History of WWF/E Games Part 13

History of WWF/E Games Part 13

WWF Rage in the Cage




Sega Mega CD

Time to look at the one and only WWF game for the Mega CD.


WWF Rage in the Cage, was the only WWF game for be released for Sega’s Mega CD add on. Like many Mega CD games, it was really just an updated port of a game that was already released on the Mega Drive. Rage in the Cage in the months leading up to its release was being hailed as the best WWF game ever.

First time I ever heard about this game was in a issue of the WWF magazine. I was blown away by how many wrestlers were in this game; 20.  Sure it may not sound like a huge amount by today’s standards, but back then the most we had in a game was twelve, so getting a extra eight wrestlers was a huge deal. While the advertisement did a great job on selling the game really well, it was actually really vague on information about the actual game.

Many consider WWF Rage in the Cage to be the pinnacle of WWF games of this era.  I personally have always felt that this is the most over rated WWF game of this era. A little bit of trivia about this game is that in Japan it is known by the rather odd but cool sounding WWF Mania Tour name.


Rage in the Cage looks juts like Royal Rumble does on the Sega Mega Drive.  This really is not a bad thing as Royal Rumble looked amazing.  Many games on the Mega CD really did not go all out when it came to visuals, and this game is no different. It still looks good, and you can easily tell who all 20 wrestlers are supposed to be.

One interesting thing about this game, that really blew my mind at the time was the FMV videos. Sure they look terrible by today’s standards, and truth be told at the time of release these were not even in the top ten for FMV videos on the Mega CD, but for me as a kid I was blown away by these videos.  As well as having a FMV intro movie, there was a FMV for each wrestlers finishing move that you could view on the wrestler selection screen. While I am  talking about the wrestler selection screen, the digitized pictures of the wrestler’s look much sharper than they did on Royal Rumble. They look just as good as the wrestler selection screens on the Super Nintendo version of Royal Rumble.

The arena really just looks the same as it did in Royal Rumble.  This is a little disappointing as the Steel Cage Challenge games that were released on the 8-bit systems at least had a different ring apron depending on if you were having a cage match or regular match.

Sound is great in this game. It is a little disappointing how they decided against using real entrance themes, instead we get the midi tunes from Royal Rumble, but they do sound a lot better. They sound more like the Super Nintendo than they do the Mega Drive. One really cool thing about the sound is the introductions from The Fink before each match, as well as a little taunt from each wrestler.

Game Play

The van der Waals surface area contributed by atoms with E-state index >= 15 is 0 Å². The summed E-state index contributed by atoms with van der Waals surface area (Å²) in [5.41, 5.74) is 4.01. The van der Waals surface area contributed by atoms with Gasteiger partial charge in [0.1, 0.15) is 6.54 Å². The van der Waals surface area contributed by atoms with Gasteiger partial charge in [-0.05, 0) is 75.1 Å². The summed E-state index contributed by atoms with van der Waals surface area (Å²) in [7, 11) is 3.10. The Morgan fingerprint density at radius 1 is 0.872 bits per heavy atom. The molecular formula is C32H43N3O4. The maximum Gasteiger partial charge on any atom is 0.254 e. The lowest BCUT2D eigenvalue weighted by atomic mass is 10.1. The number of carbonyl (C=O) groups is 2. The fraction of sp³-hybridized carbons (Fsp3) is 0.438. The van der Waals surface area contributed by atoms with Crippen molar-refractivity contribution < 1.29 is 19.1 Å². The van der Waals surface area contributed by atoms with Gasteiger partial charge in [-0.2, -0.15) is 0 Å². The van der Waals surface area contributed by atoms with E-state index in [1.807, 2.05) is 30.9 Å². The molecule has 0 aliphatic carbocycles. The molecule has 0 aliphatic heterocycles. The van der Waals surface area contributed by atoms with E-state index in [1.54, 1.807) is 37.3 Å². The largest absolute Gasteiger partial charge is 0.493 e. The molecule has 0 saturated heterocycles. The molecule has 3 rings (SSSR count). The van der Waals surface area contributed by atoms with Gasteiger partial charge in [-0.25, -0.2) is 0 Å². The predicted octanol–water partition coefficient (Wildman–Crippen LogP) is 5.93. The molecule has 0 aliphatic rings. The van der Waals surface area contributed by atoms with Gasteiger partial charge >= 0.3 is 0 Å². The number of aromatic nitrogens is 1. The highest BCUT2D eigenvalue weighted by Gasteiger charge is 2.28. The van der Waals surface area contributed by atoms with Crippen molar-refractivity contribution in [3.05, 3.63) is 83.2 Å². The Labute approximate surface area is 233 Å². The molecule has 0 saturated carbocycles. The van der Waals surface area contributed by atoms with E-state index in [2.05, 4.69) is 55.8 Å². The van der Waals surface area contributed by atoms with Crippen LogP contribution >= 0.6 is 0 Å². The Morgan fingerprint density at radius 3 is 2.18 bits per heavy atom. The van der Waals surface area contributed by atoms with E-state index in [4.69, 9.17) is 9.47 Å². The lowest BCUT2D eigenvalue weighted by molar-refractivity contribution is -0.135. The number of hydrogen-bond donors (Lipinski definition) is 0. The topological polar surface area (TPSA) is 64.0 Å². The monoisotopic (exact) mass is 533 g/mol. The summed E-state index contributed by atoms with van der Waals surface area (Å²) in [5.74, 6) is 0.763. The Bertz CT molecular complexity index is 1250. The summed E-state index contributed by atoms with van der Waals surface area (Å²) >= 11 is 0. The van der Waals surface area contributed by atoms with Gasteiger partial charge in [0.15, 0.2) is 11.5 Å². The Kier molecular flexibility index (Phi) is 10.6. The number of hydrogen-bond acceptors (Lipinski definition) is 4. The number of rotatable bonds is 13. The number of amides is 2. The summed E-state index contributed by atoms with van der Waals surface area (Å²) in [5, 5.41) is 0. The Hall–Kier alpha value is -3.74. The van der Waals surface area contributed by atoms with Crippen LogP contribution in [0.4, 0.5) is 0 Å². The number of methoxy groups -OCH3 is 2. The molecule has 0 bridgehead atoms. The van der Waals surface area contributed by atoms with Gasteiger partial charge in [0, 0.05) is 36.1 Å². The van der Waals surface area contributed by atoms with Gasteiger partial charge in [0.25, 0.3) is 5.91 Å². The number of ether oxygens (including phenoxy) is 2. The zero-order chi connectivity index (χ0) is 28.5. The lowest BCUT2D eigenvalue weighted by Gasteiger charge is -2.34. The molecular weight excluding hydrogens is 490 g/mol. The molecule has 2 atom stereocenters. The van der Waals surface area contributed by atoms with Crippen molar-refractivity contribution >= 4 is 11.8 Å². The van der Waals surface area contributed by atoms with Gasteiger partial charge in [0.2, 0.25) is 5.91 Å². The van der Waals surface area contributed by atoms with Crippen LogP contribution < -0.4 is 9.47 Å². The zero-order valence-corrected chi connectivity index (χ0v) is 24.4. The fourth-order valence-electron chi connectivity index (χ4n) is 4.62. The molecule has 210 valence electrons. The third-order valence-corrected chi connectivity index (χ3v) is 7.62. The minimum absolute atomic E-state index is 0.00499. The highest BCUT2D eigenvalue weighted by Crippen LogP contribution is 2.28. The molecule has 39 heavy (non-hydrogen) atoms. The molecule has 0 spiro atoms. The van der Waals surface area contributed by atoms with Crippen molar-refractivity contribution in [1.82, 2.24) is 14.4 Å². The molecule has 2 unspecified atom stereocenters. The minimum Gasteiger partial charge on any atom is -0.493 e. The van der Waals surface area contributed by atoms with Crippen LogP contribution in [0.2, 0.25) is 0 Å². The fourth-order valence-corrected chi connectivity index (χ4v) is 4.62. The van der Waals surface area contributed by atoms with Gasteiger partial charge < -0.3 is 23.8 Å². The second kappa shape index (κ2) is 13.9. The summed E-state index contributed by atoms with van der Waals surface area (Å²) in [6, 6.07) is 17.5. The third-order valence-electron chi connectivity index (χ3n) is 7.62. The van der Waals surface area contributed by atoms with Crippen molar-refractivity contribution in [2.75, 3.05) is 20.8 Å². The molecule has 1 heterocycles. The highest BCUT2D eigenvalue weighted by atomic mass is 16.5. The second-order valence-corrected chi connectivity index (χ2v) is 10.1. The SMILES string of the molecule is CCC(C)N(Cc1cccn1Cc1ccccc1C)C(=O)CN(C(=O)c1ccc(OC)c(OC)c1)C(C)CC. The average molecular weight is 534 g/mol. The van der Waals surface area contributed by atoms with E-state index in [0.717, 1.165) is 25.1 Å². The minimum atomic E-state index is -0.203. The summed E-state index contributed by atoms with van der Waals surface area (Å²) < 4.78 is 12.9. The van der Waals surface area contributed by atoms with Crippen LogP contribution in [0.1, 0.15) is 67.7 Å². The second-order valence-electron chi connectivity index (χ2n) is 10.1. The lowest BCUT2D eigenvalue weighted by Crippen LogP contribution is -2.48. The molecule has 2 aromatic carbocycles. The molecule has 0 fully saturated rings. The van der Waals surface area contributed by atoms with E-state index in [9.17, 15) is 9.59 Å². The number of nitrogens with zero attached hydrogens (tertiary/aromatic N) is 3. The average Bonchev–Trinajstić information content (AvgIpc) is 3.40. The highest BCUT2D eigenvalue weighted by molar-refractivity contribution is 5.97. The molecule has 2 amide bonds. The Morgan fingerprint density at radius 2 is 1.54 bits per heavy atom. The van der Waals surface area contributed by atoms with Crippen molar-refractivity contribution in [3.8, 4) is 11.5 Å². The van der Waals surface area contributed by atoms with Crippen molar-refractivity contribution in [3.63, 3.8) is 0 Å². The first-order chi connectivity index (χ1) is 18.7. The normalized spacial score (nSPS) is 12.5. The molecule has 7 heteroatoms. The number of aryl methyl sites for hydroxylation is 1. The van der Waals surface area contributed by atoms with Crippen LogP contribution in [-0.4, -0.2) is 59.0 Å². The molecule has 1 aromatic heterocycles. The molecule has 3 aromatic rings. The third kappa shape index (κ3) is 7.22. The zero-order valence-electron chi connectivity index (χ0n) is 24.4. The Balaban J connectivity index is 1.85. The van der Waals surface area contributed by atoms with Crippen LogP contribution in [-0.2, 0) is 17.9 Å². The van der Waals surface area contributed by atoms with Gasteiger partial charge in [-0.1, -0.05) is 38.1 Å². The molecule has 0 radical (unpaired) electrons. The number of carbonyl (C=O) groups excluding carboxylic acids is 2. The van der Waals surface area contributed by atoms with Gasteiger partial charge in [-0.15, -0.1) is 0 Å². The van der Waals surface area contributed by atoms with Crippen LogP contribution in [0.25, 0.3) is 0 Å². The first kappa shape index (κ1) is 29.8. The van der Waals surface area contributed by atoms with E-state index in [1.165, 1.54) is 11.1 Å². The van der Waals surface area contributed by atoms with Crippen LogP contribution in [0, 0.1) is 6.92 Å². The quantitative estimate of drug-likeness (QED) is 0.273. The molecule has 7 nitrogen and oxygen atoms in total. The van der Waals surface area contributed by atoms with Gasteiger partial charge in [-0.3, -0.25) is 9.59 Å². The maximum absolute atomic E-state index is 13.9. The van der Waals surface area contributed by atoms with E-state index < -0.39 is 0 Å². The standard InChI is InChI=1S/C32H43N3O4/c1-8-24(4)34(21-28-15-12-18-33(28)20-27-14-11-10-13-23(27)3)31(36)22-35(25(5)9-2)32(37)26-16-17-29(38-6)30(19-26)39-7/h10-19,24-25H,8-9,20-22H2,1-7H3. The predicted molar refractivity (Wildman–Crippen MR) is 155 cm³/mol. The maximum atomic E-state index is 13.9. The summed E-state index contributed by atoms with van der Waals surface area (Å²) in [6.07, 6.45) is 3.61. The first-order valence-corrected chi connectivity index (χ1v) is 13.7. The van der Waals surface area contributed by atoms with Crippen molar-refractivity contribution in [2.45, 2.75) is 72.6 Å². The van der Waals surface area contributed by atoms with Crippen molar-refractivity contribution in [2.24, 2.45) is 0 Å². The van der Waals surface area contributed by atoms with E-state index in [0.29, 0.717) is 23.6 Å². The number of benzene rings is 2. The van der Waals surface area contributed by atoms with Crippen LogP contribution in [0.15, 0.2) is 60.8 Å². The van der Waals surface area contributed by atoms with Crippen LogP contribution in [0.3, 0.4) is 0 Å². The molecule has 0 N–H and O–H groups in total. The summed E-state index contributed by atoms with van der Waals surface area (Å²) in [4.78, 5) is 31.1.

Exactly the same as Royal Rumble for Mega Drive, I am being serious the core game play is 100 percent exactly the same.  All the moves you could do in Royal Rumble you can do here, and there is no new ones added. They did however take away the steel chair from out side of the ring, and  it still baffles me to this day as to why they did this.

Of course the thing people bought this game for was to play cage matches. Cage matches play just like any other match except you win by escaping the cage. There is a WWF Championship mode which takes forever, as you have to defeat all other 19 wrestlers, which takes a while in its self, but you also have to put up with the brutal Mega CD load times.

Game modes is what kills Rage in the Cage for me, and is why I feel it is very overrated. There is only one on one matches…that is it.  Despite the game having the tag teams of Money Inc, The Nasty Boys and the Headshrinkers, there are no tag matches in this game at all, no Royal Rumble mode.  All you have is one on one matches either in a normal ring or with the cage. It kind of feels like they had to rush this game out.   It had a very specific time slot it needed to be released in. It had to fit in right between Royal Rumble and WWF RAW.

Final Thoughts

Rage in the Cage is not a bad game, and it does have some very good points. Cage matches, loads of wrestlers, and cool FMV are all nice touches, but the fact that the game play remains exactly the same as Royal Rumble, and the severe lack of game modes, make this game get boring quite fast. To be fair maybe it is because Royal Rumble packed in so much new stuff that I expected to much from Rage in the Cage. Truth be told if this had all the game modes that were in Royal Rumble, then hands down it would have been the best WWF game of this era. As its the only WWF game to be released for the Mega CD it is worth having in your collection. Here in the UK Rage in the Cage was released in a regular double CD style case, which was great as the larger Mega CD cases were cheaply made and broke really easy.



About JDelacey

Jason, who was raised in Scotland, but currently lives in merry old England, has been gaming for around 25 of his 33 years of life. Started off by the Atari 2600 and the classic ZX Spectrum, Jason has never once lost love for gaming. Jason is a huge wrestling video game fan and wrote a long running history of wrestling video games series. Jason now is responsible for passing on his addiction of video games to his son Logan. Favourite Systems: Super Nintendo, Sega Mega Drive (sorry Genesis for my American friends) Playstation, Nintendo 64, Xbox 360. Favourite Games: Super Mario World, Star Wars Arcade, Ninja Turles 4, Streets of Rage 2, Sensible Soccer, WWF No Mercy, Wrestlemania The Arcade Game, Final Fantasy 7, Final Fantasy 10, Link To The Past, and Resident Evil 4.